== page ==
2. Dined with the Council and Spent the Evening in my own Room a writing.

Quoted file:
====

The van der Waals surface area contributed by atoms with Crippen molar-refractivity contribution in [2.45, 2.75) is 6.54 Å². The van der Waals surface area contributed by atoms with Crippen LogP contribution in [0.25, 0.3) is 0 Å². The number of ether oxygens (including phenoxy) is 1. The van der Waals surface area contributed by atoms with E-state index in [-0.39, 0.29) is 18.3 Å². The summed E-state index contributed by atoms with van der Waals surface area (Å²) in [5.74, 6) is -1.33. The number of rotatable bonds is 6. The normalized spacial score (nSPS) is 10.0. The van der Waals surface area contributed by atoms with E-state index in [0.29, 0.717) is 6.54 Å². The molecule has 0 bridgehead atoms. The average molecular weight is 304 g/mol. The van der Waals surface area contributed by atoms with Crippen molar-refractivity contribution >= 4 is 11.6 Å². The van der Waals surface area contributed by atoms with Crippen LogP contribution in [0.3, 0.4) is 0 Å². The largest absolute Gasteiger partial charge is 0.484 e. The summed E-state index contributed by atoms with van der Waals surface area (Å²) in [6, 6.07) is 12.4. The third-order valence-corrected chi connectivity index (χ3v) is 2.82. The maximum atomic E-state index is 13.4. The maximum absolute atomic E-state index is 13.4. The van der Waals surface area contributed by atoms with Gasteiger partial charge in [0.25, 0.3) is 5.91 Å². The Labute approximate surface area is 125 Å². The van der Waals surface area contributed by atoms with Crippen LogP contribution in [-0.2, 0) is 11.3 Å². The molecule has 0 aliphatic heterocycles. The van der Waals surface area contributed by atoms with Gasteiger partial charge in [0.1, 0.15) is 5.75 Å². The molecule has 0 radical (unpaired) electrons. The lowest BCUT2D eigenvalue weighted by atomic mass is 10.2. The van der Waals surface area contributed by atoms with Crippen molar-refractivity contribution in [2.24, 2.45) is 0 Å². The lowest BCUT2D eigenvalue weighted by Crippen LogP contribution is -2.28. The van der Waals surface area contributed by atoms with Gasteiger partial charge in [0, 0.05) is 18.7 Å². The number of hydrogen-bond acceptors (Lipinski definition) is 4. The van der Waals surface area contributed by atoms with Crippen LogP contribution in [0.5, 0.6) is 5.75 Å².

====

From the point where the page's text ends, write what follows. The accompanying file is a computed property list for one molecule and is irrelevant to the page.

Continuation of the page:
GW is probably preparing his petition to the council on behalf of the Virginia Regiment. In it he asked not only that individual allotments be made but that the limit of 20 surveys be removed, each claimant being permitted to survey his own portion of land and the 61,796 acres already surveyed by Crawford being divided only among the claimants who had shared the expense. Such an arrangement, he thought, would have several benefits. By being surveyed in many small plats, the full 200,000 acres could be covered “without taking in so many Mountains and barren Hills as would render the intended Bounty, rather a Charge” (VA. EXEC. JLS. description begins H. R. McIlwaine et al., eds. Executive Journals of the Council of Colonial Virginia. 6 vols. Richmond, 1925–66. description ends , 6:438–39). “Every man would stand on his own bottom,” and a few would not be obliged to bear the whole cost of the initial surveying, “whilst the Major part are standing aloof waiting the Event; if favorable to come in for part of the Prize but to pay nothing for the Ticket in case of a Blank.” Claimants would also be spared being “doubly Taxed,” not having to pay for both a share of the 20 surveys and an individual survey within one of the 20. In short, GW believed his petition to be “so reasonable, & so consistent with every principle of common justice . . . that . . . it could not possibly be rejected” (GW to George Mercer, 7 Nov. 1771, DLC:GW).